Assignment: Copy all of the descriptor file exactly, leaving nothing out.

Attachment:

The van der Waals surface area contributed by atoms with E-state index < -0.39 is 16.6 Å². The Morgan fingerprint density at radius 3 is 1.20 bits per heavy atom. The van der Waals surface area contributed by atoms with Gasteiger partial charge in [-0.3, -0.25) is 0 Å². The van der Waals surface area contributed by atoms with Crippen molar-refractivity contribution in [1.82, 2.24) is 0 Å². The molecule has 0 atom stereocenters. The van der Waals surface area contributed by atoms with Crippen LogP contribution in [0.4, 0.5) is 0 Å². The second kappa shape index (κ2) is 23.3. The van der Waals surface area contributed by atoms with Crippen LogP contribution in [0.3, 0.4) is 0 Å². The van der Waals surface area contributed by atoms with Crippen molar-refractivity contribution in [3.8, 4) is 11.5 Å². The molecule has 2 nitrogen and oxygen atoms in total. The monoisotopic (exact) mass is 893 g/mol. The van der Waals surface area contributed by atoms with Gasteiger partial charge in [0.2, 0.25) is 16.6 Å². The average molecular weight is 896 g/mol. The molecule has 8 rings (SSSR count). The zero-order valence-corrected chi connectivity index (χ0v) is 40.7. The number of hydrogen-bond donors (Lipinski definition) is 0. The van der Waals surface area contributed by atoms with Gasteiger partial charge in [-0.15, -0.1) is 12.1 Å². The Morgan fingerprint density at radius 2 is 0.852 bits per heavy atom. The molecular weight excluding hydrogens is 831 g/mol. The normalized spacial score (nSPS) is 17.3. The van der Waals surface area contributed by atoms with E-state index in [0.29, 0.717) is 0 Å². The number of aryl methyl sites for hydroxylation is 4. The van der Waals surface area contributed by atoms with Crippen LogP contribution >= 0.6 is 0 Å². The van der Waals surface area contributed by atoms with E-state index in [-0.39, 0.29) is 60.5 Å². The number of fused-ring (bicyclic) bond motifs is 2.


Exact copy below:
The van der Waals surface area contributed by atoms with E-state index < -0.39 is 16.6 Å². The Morgan fingerprint density at radius 3 is 1.20 bits per heavy atom. The van der Waals surface area contributed by atoms with Gasteiger partial charge in [-0.3, -0.25) is 0 Å². The van der Waals surface area contributed by atoms with Crippen molar-refractivity contribution in [1.82, 2.24) is 0 Å². The molecule has 0 atom stereocenters. The van der Waals surface area contributed by atoms with Crippen LogP contribution in [0.4, 0.5) is 0 Å². The second kappa shape index (κ2) is 23.3. The van der Waals surface area contributed by atoms with Crippen LogP contribution in [0.3, 0.4) is 0 Å². The van der Waals surface area contributed by atoms with Crippen molar-refractivity contribution in [3.8, 4) is 11.5 Å². The molecule has 2 nitrogen and oxygen atoms in total. The monoisotopic (exact) mass is 893 g/mol. The van der Waals surface area contributed by atoms with Gasteiger partial charge in [0.2, 0.25) is 16.6 Å². The average molecular weight is 896 g/mol. The molecule has 8 rings (SSSR count). The zero-order valence-corrected chi connectivity index (χ0v) is 40.7. The number of hydrogen-bond donors (Lipinski definition) is 0. The van der Waals surface area contributed by atoms with Gasteiger partial charge in [-0.15, -0.1) is 12.1 Å². The Morgan fingerprint density at radius 2 is 0.852 bits per heavy atom. The molecular weight excluding hydrogens is 831 g/mol. The normalized spacial score (nSPS) is 17.3. The van der Waals surface area contributed by atoms with E-state index in [0.29, 0.717) is 0 Å². The number of aryl methyl sites for hydroxylation is 4. The van der Waals surface area contributed by atoms with Crippen LogP contribution >= 0.6 is 0 Å². The van der Waals surface area contributed by atoms with E-state index in [-0.39, 0.29) is 60.5 Å². The number of fused-ring (bicyclic) bond motifs is 2.